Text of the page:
Best Novel (Male): Andrew Miller’s If Only The Names Were Changed– I began the book knowing nothing and by the end I knew it all. This is a book that consumes the reader whole and I liked the unusual multi-layered, multi-faceted life that lives within the pages.
Best Novel (Female): Alexandra Naughton’s American Mary– this was a passionately felt book. I read this a few times though I only reviewed it once. I read it on the subway and nobody told me how cool it looked which is bullshit because come on, that cover. Honestly I feel like this book has always existed it just took Alexandra Naughton to pull it out of the slipstream.
Best Representation of the Brutality of Living Alone Through Social Media: Thomas Moore’s In Their Arms – this made me tear up a little bit. I wish people did not isolate themselves so heavily, by trying to living away from themselves, treating their lives as experiments in social media.
Best Anthology: MACRO: AN ANTHOLOGY OF IMAGE MACROS curated by Penny Goring + Michael Hessel-Mial: this is the first definitive statement of culture on the internet. I loved this book. All my favorites are in here and many new ones I was glad to make the acquaintance of. I spent literally weeks living within its image-laden pages, resulting in some insane-sounding 13,000-word review (imagine if that review was ever released as a chapbook? That would be crazy!). When I think of community in literature, I think of MACRO because it literally spans generations, continents, and various disciplines. It is one of the best things I have ever seen and I feel undoubtedly blessed that such a thing exists. I can only begin to fathom the huge amount of editing and attention that went into making this book look as beautiful as it does. In every way, shape, and form it is a true piece of art.
Best Beach: Reality Beach – a truly slept-on bit of brilliance. Their website, their work, and their curatorial efforts come very highly recommended. Besides they are pro-beach and I can’t really argue with that. What they do in terms of bringing writers together under such beautiful auspices is particularly lovely. Besides this, the individuals behind Reality Beach are among some of the best, doing literally God’s work, if God is a thing people believe exists.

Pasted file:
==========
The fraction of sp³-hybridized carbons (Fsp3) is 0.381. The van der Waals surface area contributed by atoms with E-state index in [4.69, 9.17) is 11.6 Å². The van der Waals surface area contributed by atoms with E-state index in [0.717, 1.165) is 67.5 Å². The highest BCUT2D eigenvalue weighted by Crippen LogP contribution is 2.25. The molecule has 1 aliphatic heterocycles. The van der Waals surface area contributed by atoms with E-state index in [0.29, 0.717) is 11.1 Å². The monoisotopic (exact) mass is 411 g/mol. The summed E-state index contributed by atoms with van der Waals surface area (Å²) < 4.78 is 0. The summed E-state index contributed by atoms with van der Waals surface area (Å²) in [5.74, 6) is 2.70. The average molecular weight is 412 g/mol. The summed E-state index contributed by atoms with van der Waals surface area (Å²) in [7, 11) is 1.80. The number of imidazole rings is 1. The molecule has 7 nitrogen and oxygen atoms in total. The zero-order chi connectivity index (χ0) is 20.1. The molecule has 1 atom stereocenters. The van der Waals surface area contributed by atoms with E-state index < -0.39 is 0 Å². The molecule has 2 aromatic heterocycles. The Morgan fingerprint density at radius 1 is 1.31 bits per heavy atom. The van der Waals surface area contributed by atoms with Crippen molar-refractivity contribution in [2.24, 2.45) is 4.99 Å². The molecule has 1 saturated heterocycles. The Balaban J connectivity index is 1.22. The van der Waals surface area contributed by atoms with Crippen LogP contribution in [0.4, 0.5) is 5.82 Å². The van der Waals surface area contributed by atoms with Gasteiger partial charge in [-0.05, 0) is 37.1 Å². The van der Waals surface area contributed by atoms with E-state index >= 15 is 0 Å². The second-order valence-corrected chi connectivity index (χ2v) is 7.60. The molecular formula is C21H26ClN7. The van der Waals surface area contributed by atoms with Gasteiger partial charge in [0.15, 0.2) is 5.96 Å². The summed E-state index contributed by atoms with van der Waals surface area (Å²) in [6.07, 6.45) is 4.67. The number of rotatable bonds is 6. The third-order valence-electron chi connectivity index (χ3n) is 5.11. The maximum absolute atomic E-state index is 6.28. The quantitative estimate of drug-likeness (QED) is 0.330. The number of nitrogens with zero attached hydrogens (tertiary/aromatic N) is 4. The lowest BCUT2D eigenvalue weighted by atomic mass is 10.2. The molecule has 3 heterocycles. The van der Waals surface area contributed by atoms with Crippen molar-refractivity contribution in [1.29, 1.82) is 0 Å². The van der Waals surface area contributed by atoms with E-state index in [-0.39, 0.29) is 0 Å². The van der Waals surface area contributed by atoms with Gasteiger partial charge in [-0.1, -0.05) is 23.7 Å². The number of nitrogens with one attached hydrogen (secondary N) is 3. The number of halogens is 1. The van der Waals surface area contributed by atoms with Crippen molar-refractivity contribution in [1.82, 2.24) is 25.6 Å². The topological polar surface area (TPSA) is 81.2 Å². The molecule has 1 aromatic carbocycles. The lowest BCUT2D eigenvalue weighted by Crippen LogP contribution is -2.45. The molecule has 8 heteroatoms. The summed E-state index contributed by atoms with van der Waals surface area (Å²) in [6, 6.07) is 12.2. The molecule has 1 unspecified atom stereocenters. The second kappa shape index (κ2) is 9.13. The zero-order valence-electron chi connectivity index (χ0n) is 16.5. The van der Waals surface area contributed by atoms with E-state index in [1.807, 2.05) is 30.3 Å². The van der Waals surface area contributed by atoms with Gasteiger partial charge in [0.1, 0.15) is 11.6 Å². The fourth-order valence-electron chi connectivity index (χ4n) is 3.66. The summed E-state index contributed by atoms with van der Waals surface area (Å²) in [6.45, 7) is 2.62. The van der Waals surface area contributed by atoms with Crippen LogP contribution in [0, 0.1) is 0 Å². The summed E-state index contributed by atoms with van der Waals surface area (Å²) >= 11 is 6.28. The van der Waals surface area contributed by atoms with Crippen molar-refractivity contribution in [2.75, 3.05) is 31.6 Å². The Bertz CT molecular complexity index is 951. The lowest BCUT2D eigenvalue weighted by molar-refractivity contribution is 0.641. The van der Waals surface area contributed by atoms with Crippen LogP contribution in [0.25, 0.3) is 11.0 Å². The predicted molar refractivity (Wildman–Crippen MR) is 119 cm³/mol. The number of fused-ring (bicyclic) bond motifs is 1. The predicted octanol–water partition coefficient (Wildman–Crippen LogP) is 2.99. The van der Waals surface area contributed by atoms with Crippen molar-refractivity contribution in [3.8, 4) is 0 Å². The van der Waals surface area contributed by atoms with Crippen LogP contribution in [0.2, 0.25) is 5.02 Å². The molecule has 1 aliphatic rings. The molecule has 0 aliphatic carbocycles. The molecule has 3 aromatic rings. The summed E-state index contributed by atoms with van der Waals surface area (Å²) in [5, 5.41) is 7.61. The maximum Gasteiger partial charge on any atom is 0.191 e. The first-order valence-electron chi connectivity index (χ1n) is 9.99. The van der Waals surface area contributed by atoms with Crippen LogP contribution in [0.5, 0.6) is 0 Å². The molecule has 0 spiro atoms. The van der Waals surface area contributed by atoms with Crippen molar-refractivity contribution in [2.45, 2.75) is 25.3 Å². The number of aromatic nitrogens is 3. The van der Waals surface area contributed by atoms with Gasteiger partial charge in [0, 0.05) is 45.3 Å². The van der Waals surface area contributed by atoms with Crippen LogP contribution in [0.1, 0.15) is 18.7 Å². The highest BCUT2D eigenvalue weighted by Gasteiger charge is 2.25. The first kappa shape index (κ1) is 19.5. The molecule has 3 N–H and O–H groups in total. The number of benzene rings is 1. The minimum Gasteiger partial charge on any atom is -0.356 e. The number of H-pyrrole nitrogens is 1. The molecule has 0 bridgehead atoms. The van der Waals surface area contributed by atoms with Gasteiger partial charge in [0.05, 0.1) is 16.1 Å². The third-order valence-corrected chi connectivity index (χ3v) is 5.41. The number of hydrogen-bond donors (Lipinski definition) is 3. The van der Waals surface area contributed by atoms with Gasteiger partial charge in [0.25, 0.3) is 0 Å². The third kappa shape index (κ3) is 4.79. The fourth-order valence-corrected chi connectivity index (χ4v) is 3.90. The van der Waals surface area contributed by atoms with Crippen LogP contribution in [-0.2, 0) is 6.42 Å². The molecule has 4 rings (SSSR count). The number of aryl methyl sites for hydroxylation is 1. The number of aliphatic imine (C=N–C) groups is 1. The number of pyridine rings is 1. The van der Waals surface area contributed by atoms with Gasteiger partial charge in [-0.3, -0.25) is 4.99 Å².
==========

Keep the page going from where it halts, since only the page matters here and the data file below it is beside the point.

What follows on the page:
Best Punk Rock Poets: Nostrovia – honestly, the nebulous collection of assorted misfits that make up Nostrovia make me wish I was half as cool as them. Here is a group that gladly lives in a yurt for some fucking reason, drives across the United States on the regular, and generally does whatever it can in bringing experimental literature to the masses. Far too often the weirdest of literature lives a life of leisure in major cities, never venturing outside their happy walls. Nostrovia has no central location they truly do their own thing.
Best Weird Thing That I Don’t Really Have Words For: Life After PPL by Luis Neer – not sure what is going on here, seems like a whole bunch of people doing their absolute best in being beyond bizarre. Kudos to Luis Neer for creating such an odd experience, a refreshing take on the chapbook.
Best Vaguely Cryptic Website that brings out the fuckin’ jams: Fog Machine – I spent a lot of hours exploring this odd piece of the world wide web. I am not even a tenth of the way done. Whoever curates this does fantastic, fanatical work, the joys of poetry and fiction brought together as one.
Best Press Run By Chill-Ass Glo Worms: Glo Worm Press – these wonderful worms have dug deep to find the best literature has to offer. Some unusual things to behold within their fantastic collection. I am very thankful that Alli, aka “Master Worm” heads this up and does their utmost best in finding the highlights of the weird.
Best Thing About Stoned Monks: Chris Dankland’s Weed Monks– this is the funniest thing I read all year. I am not an easy laugh so it is an absolute pleasure to highly recommend it to whoever wonders what monks do after they have smoked a lot of weed. There is some thoughtful meditation on the secret life of stoned, chill as fuck, monks.
Best Reader: you – yes, dear reader, it is you. I thank you so much for all the places you have traveled with me, always accessible via the power of email, of phone, of whatever device you choose to use.